The North Carolina House of Representatives approved the state’s sports betting bill on Thursday, which means sports betting is just a signature from Governor Roy Cooper away from being legalized in the state. Cooper is expected to sign it.
The Senate passed the bill last week with a few amendments to the House’s original bill. Notable amendments include an increase in tax rate, horse race betting, and betting at various sports facilities in the state. The bill was then concurred in the House on Tuesday by an initial vote of 68-42 and then finalized on Thursday 68-45.
Recap of North Carolina Sports Betting Bill
HB 347 will bring 12 online sportsbook operators to the state as well as horse racing options and in-person betting at eight “public accommodation” locations. Operators will be taxed at 18% and be required to pay a $1 million interactive sports wagering license fee. Service provider licenses and sports wagering supplier licenses will also be available.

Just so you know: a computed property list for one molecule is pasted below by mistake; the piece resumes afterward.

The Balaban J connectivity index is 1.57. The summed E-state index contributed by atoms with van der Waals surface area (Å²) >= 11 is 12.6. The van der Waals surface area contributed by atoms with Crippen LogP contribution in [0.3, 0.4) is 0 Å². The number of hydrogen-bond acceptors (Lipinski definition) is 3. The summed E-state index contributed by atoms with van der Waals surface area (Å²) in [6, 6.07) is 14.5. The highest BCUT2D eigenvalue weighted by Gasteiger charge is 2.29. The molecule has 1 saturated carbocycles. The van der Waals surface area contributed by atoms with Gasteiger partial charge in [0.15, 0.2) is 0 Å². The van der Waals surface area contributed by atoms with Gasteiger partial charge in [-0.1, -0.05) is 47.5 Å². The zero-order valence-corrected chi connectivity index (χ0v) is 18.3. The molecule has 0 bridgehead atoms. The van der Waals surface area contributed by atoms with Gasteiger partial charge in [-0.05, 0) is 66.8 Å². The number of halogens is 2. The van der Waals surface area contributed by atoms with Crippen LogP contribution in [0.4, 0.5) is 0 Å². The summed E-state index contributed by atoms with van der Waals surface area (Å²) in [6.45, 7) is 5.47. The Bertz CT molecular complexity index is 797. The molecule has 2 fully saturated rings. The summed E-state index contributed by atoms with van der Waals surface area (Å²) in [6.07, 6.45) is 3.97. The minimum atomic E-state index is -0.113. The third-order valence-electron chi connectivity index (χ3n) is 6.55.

Application fees and tax revenue will be distributed among several different state programs as well as the state’s collegiate athletic programs – $300,000 will be allocated to each of the 13 different athletic departments outlined in the bill. With collegiate betting allowed, this appropriation gives these college’s a piece of the pie.
Per the fiscal note, sports wagering tax revenue and fees are estimated to total nearly $75 million in FY 2024-25, increasing to just over $100 million in FY 2027-28. Fee revenue from pari-mutuel horse race wagering is expected to be around $2.0 million in the first year, increasing to $4.0 million in FY 2027-28.
North Carolina Plans to Launch Sports Betting by January 8, 2024
The bill will go into effect once Cooper signs it, though there is no definitive timeline for when applications and approvals will begin. In a statement to Lineups, a representative from the North Carolina Education Lottery, which will regulate the state’s sports betting market, said:
“The lottery will work as quickly as possible to meet its responsibilities in licensing operators so that sports betting can be conducted fairly and responsibly in North Carolina.”
Per the language in the bill, the plan is to have the market up and running by January 8, 2024, so that process will likely begin soon.